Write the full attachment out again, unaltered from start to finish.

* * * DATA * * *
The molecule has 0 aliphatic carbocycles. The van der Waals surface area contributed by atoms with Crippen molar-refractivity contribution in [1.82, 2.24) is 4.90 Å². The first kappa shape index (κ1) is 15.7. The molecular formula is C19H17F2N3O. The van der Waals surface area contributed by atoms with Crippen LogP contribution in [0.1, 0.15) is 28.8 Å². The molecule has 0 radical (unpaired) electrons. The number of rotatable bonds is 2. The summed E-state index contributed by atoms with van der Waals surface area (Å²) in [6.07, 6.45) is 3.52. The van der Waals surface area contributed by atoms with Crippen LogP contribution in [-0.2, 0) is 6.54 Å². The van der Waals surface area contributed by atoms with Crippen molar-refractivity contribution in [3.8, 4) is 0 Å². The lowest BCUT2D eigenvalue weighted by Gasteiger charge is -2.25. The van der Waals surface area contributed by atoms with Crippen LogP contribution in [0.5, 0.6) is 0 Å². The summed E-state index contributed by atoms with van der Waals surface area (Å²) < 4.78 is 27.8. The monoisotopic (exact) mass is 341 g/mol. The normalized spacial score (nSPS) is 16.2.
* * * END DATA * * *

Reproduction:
The molecule has 0 aliphatic carbocycles. The van der Waals surface area contributed by atoms with Crippen molar-refractivity contribution in [1.82, 2.24) is 4.90 Å². The first kappa shape index (κ1) is 15.7. The molecular formula is C19H17F2N3O. The van der Waals surface area contributed by atoms with Crippen LogP contribution in [0.1, 0.15) is 28.8 Å². The molecule has 0 radical (unpaired) electrons. The number of rotatable bonds is 2. The summed E-state index contributed by atoms with van der Waals surface area (Å²) in [6.07, 6.45) is 3.52. The van der Waals surface area contributed by atoms with Crippen LogP contribution in [-0.2, 0) is 6.54 Å². The van der Waals surface area contributed by atoms with Crippen molar-refractivity contribution in [3.8, 4) is 0 Å². The lowest BCUT2D eigenvalue weighted by Gasteiger charge is -2.25. The van der Waals surface area contributed by atoms with Crippen LogP contribution in [0.5, 0.6) is 0 Å². The summed E-state index contributed by atoms with van der Waals surface area (Å²) < 4.78 is 27.8. The monoisotopic (exact) mass is 341 g/mol. The normalized spacial score (nSPS) is 16.2.